March, 2004
Feature
Inspection News and Views from the American Society of Home Inspectors



News from NAR®

EDITED BY ASHI STAFF

NAR® study includes home inspection statistics

Inspection percentages rise
What percent of homebuyers purchase a home inspection? Eighty-two percent, according to the recent National Association of Realtors® 2003 Survey of Real Estate Services. In comparison to a study in 2001 co-produced by ASHI and NAR, the percentage of home inspections has increased five percent.

Responses to the most recent survey came from 2,703 recent homebuyers. The data vary by region of the United States and by the age of the home. Only 66 percent of new construction homebuyers had a home inspection. This is a growing market and an area of opportunity for ASHI inspectors (see the January and February 2004 Reporter articles on new construction inspections). If the home was ten years old or less, 74 percent of homebuyers purchased a home inspection versus a whopping 87 percent of home inspections purchased for homes that were 11 years old or older.

Regionally, the South led with total of 84 percent home inspection with home purchase. The West followed with 82, the Northeast came in at 81 percent, and the Midwest came in last at 79 percent.

According to the study, between nine and eleven percent of home purchases (varying with the age of the home) were delayed because of conditions uncovered during the home inspection.

Internet factor
Internet usage appears to play a role in home inspection awareness. Buyers who used the Internet most intensively were more likely to use the services of a home inspector. Eighty-seven percent of respondents who used the Internet “a lot” purchased home inspections, while 75 percent of respondents who used the Internet “not at all” had a home inspection. Falling in the middle, 83 percent who used the Internet “a little” had home inspections. The reason for this is not discernable from the data, but it’s clear that the Internet makes a big impact.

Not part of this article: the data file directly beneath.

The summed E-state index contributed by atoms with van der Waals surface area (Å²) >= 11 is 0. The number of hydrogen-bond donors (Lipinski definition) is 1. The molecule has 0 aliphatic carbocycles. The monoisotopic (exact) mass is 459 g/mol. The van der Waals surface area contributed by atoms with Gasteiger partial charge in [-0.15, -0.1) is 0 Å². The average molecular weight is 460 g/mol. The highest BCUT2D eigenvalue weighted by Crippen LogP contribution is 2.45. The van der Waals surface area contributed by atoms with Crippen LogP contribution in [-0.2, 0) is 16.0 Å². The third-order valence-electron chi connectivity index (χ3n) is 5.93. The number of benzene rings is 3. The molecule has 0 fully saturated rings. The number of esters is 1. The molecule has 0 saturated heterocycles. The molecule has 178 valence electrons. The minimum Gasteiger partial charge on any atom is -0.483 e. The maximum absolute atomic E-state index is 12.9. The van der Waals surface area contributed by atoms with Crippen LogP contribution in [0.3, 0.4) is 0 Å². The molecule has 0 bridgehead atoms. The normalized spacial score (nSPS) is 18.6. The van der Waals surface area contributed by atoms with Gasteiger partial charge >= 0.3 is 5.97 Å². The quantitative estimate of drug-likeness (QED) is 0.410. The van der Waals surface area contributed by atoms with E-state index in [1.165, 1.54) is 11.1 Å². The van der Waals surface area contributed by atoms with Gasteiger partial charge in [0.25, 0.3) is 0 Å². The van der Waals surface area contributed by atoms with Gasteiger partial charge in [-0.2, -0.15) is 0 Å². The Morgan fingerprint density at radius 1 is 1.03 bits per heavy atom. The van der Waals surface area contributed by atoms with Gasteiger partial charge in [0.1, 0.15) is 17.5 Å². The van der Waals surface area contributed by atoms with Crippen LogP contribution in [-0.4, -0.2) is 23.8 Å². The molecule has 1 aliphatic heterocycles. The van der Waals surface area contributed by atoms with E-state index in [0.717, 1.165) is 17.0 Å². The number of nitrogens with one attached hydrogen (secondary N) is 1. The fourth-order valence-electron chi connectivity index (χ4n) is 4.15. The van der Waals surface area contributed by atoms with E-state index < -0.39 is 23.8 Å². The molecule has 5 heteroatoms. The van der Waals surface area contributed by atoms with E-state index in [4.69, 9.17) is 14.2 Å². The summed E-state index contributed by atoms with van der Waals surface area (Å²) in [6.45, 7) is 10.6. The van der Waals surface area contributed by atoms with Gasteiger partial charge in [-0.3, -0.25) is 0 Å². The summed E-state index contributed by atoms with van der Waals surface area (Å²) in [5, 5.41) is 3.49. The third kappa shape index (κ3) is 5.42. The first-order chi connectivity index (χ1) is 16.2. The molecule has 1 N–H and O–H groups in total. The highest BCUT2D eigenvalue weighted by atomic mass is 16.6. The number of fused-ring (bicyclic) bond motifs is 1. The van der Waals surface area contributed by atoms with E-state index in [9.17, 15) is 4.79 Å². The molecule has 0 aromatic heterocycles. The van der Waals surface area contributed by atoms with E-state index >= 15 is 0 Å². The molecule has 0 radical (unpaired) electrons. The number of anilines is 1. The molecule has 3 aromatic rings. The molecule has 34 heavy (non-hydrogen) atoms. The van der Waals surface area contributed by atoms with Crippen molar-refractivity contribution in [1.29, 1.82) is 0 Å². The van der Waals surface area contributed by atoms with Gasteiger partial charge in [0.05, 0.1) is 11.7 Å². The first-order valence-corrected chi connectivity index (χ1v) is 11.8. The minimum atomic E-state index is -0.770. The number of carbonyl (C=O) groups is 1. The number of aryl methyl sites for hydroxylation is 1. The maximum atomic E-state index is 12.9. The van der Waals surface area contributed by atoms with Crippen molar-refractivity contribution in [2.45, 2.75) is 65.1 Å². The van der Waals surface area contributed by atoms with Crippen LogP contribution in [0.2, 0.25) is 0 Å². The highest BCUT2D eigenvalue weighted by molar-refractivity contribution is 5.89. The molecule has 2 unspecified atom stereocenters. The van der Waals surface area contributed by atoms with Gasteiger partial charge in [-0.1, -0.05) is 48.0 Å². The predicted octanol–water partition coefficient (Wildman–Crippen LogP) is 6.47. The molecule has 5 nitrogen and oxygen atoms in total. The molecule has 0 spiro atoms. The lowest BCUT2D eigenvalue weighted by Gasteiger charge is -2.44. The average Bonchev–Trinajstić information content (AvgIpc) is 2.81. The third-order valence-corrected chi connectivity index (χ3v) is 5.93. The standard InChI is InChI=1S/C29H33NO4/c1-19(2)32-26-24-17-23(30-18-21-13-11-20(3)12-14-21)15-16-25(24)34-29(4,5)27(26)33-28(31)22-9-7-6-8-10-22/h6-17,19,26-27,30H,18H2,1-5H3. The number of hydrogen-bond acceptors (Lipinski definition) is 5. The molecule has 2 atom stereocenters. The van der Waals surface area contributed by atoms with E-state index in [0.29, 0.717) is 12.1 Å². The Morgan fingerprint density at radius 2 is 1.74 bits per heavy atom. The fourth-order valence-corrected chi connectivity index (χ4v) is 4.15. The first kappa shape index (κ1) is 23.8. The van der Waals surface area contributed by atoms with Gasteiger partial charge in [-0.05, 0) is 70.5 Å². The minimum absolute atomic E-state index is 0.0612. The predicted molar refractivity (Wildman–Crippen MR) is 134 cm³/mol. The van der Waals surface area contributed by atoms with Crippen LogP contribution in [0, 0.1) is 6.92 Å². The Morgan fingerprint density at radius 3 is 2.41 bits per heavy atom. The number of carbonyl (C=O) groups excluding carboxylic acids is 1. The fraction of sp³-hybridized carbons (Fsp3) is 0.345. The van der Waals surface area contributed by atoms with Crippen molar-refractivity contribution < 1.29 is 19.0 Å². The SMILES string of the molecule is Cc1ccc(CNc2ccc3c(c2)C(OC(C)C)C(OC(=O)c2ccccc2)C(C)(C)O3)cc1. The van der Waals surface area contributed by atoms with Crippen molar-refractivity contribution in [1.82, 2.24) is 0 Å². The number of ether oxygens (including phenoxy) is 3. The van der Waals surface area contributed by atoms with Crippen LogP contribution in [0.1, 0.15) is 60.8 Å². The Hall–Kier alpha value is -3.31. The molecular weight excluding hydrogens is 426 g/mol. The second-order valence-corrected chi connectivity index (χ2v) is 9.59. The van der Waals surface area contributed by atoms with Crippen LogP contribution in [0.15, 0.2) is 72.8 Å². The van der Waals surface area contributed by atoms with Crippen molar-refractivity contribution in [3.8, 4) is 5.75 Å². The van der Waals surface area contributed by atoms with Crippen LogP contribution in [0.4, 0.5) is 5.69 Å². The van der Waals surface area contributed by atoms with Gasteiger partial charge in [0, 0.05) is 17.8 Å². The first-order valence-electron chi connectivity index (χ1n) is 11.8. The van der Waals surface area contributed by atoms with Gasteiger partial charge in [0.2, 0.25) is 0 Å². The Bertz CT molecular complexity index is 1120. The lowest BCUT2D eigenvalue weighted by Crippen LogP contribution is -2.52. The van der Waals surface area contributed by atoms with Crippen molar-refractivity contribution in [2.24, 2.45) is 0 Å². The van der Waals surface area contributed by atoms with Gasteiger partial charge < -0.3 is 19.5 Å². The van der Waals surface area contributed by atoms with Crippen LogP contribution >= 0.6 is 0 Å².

Choosing a home inspector
Fifty-one percent of buyers indicated that the main reason they chose a particular home inspector was real estate agent recommendation. This is a major difference from the 2001 study, which showed 69 percent of homebuyers relied on real estate agents for a home inspector recommendation. First-time buyers remained slightly less likely (49 percent) to use an agent’s recommendation than repeat buyers (53 percent). Another interesting comparison of data from the new study shows that while 51 percent of buyers used real estate agent recommendations, 78 percent of real estate agents made home inspector recommendations.

Regardless of how buyers chose their home inspectors, only 55 percent would “definitely recommend” that inspector, while 28 percent of buyers would “possibly” recommend the services of the home inspector they used (see graph below).

Environmental hazards
Lead-based paint led the way in environmental testing, with 22 percent of all homes being tested. Age of the home played a big role, with 33 percent of homes 50 years and older tested for lead-based paint. Regional differences were significant with radon testing, with 38 percent in the Northeast, 23 percent in the Midwest, 13 percent in the South and 12 percent in the West.

Termite/insect inspections
Termite and/or insect inspections were performed nationally on 69 percent of all home purchases. Regionally, the South led the way with 80 percent of homes being inspected for insects. Other regions ranged from 58-62 percent.

Realtor® Membership profileD